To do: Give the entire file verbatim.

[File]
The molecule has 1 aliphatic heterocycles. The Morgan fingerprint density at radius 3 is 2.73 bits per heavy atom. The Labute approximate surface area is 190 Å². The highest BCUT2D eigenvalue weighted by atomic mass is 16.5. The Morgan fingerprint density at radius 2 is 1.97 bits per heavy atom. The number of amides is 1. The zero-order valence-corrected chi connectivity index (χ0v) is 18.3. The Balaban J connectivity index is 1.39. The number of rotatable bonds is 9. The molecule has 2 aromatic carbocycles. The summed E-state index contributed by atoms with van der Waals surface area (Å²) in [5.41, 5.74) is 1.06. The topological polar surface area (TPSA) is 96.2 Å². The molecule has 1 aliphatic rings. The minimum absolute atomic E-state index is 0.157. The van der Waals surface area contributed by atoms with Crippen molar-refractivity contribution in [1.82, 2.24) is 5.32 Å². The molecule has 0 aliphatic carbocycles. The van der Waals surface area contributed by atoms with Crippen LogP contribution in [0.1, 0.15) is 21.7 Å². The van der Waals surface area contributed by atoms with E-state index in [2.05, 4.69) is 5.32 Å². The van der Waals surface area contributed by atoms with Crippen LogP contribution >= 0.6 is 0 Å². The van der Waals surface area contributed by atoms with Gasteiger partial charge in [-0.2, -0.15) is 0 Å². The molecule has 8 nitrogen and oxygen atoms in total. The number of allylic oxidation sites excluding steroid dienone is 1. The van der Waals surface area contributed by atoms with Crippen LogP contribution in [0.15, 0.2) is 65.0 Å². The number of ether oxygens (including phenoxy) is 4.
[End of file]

The molecule has 1 aliphatic heterocycles. The Morgan fingerprint density at radius 3 is 2.73 bits per heavy atom. The Labute approximate surface area is 190 Å². The highest BCUT2D eigenvalue weighted by atomic mass is 16.5. The Morgan fingerprint density at radius 2 is 1.97 bits per heavy atom. The number of amides is 1. The zero-order valence-corrected chi connectivity index (χ0v) is 18.3. The Balaban J connectivity index is 1.39. The number of rotatable bonds is 9. The molecule has 2 aromatic carbocycles. The summed E-state index contributed by atoms with van der Waals surface area (Å²) in [5.41, 5.74) is 1.06. The topological polar surface area (TPSA) is 96.2 Å². The molecule has 1 aliphatic rings. The minimum absolute atomic E-state index is 0.157. The van der Waals surface area contributed by atoms with Crippen molar-refractivity contribution in [1.82, 2.24) is 5.32 Å². The molecule has 0 aliphatic carbocycles. The van der Waals surface area contributed by atoms with Crippen LogP contribution in [0.1, 0.15) is 21.7 Å². The van der Waals surface area contributed by atoms with E-state index in [2.05, 4.69) is 5.32 Å². The van der Waals surface area contributed by atoms with Crippen LogP contribution >= 0.6 is 0 Å². The van der Waals surface area contributed by atoms with Gasteiger partial charge in [-0.2, -0.15) is 0 Å². The molecule has 8 nitrogen and oxygen atoms in total. The number of allylic oxidation sites excluding steroid dienone is 1. The van der Waals surface area contributed by atoms with Crippen LogP contribution in [0.15, 0.2) is 65.0 Å². The number of ether oxygens (including phenoxy) is 4.